Citizen science with the GROW observatory

At first glance, it might be surprising for some to see a project like The GROW Observatory on a website for a community and event with the word “city” in its name. Actually, it’s a great fit in a number of ways. The Montréal summit wants to reflect on how the city and it’s inhabitants occupy the territory, which includes surrounding lands; GROW is a citizen science initiative, very much in line with the values of our movement; urban agriculture and the parks and lands within a city’s limits could certainly benefit from similar programs; finally, both projects mix technology, community, understanding, and purpose.

GROW is the first continental-scale Citizens’ Observatory to monitor a key parameter for science, continuously over an extended period, and at an unmatched spatial density. GROW has, for the first time, used crowdsourced ground observations from low-cost sensors to validate soil moisture information from satellites, including the new generation of high-resolution satellites, Sentinel-1.

Agriculture, local food production, empowerment in the production of food, and the general good health of the land around us, all benefit from a better understanding on our part, and that’s what GROW provides with their small sensors and apps. By monitoring the soil moisture of their land, and validating satellite data, participants can better understand the needs of the soil, how to plan irrigation, and grow their crops in a more sustainable manner.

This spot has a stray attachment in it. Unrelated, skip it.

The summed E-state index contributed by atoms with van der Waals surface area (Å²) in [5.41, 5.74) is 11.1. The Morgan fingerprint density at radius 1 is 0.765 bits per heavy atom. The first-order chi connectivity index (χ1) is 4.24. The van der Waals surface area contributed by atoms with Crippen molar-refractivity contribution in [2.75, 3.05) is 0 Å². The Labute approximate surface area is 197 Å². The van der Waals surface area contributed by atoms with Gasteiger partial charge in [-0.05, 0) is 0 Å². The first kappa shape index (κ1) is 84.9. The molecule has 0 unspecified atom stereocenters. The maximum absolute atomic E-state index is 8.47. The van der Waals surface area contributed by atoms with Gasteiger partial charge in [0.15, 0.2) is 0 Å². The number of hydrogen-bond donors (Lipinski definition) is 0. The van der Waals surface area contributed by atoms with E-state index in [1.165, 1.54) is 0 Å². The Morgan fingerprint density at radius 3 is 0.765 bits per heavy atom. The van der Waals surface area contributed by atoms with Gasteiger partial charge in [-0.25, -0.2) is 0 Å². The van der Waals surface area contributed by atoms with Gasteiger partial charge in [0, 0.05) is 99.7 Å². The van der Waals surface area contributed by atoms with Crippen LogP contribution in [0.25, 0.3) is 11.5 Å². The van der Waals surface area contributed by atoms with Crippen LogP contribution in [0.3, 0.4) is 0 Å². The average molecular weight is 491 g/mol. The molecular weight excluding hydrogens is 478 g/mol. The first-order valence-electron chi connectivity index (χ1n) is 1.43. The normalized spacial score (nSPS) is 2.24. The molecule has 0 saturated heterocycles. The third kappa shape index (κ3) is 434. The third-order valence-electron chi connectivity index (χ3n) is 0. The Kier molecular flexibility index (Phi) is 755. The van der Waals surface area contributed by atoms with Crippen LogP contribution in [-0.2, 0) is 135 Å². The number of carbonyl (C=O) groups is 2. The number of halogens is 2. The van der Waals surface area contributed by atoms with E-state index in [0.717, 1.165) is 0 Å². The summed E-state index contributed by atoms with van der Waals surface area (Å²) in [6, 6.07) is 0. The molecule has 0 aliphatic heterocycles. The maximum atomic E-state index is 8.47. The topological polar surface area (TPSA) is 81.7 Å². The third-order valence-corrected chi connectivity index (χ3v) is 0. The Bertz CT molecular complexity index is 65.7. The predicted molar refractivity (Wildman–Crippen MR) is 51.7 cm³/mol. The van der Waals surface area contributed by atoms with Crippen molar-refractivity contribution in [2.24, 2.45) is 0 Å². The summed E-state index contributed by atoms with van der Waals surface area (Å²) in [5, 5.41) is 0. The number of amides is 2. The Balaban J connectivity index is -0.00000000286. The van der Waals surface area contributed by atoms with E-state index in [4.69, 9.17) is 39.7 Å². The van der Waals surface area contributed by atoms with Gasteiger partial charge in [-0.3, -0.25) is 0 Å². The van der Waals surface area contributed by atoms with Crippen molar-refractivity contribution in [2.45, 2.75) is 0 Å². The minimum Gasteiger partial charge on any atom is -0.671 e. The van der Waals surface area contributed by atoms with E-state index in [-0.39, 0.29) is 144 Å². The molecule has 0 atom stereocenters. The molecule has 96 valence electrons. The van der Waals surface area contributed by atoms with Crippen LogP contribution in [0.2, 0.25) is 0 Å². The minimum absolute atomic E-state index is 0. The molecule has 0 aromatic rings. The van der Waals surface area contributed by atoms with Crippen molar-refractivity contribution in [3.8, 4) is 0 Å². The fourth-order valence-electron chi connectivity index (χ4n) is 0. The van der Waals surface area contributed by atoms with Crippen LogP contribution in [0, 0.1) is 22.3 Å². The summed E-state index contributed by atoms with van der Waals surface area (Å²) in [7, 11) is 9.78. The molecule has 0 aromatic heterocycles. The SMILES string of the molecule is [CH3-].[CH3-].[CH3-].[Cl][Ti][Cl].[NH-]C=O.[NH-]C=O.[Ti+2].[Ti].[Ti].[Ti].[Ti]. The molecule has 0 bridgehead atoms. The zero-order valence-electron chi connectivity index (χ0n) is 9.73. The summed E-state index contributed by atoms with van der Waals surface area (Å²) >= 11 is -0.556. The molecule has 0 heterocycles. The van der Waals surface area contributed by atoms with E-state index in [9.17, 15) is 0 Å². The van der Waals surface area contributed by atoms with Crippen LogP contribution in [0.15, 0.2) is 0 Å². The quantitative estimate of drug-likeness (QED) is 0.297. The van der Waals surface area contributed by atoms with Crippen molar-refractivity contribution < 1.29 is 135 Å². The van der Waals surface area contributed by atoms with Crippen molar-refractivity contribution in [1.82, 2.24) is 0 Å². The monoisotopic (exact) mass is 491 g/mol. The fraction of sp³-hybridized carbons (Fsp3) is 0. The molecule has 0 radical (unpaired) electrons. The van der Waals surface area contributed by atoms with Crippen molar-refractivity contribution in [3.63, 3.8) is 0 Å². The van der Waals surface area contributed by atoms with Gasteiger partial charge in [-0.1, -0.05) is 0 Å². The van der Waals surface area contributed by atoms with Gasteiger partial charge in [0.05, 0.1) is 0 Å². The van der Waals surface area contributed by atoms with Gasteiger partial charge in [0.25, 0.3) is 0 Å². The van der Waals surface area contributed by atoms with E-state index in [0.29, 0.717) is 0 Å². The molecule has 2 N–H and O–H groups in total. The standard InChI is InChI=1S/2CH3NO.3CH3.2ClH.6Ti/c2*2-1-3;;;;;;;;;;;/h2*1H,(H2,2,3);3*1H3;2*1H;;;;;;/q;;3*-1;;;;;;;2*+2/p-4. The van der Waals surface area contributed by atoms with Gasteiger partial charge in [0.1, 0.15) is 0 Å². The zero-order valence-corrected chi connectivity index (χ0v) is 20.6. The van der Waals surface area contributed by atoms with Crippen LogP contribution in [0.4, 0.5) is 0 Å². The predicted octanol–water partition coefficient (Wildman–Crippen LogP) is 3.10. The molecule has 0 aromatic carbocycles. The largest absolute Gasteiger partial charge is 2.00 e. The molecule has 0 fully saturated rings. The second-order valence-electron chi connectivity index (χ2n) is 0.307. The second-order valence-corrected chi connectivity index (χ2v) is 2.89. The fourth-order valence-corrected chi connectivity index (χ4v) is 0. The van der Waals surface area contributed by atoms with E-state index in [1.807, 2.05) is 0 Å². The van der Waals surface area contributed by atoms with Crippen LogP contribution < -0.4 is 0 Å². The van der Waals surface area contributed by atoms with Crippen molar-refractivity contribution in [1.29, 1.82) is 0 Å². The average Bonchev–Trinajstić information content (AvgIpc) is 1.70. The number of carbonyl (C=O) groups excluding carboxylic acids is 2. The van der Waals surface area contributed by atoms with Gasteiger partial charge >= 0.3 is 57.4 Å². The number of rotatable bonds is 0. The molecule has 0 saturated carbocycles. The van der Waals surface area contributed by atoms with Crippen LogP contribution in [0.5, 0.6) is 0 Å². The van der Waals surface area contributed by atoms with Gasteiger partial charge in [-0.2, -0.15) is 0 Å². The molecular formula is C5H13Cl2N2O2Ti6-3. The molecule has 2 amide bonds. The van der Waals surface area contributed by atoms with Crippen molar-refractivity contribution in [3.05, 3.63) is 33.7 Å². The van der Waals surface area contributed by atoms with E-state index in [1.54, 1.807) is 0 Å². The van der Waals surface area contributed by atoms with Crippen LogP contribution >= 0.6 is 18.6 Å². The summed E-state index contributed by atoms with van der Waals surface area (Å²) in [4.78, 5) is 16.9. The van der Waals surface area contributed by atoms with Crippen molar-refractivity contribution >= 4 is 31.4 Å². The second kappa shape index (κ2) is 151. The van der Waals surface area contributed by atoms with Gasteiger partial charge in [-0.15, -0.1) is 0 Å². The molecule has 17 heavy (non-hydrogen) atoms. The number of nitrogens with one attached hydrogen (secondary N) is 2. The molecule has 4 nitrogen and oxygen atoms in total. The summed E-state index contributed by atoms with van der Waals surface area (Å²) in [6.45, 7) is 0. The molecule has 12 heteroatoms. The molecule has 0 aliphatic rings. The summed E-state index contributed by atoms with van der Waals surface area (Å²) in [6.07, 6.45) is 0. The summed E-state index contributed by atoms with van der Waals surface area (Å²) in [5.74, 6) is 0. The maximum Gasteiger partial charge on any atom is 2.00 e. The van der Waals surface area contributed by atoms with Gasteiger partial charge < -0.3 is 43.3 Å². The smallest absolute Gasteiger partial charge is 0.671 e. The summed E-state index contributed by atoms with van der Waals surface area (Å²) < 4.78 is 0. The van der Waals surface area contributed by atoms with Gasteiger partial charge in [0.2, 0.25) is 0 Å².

The project has proven so valuable to participants, that even though funding ended in 2019, the program is still supported by community groups who have decided to remain active. There’s also a follow-on project with WeObserve, a Coordination and Support Action (CSA) which tackles three key challenges that Citizens Observatories (COs); awareness, acceptability and sustainability.

GROW drew our attention but you should also have a look at WeObserve, especially their toolkit with various tools to co-design an observatory, training and data collection for environmental monitoring, data quality and visualization, and evaluation and advocacy. You can also understand more about COs and find inspiration from all the groups listed in the COs Landscape Map.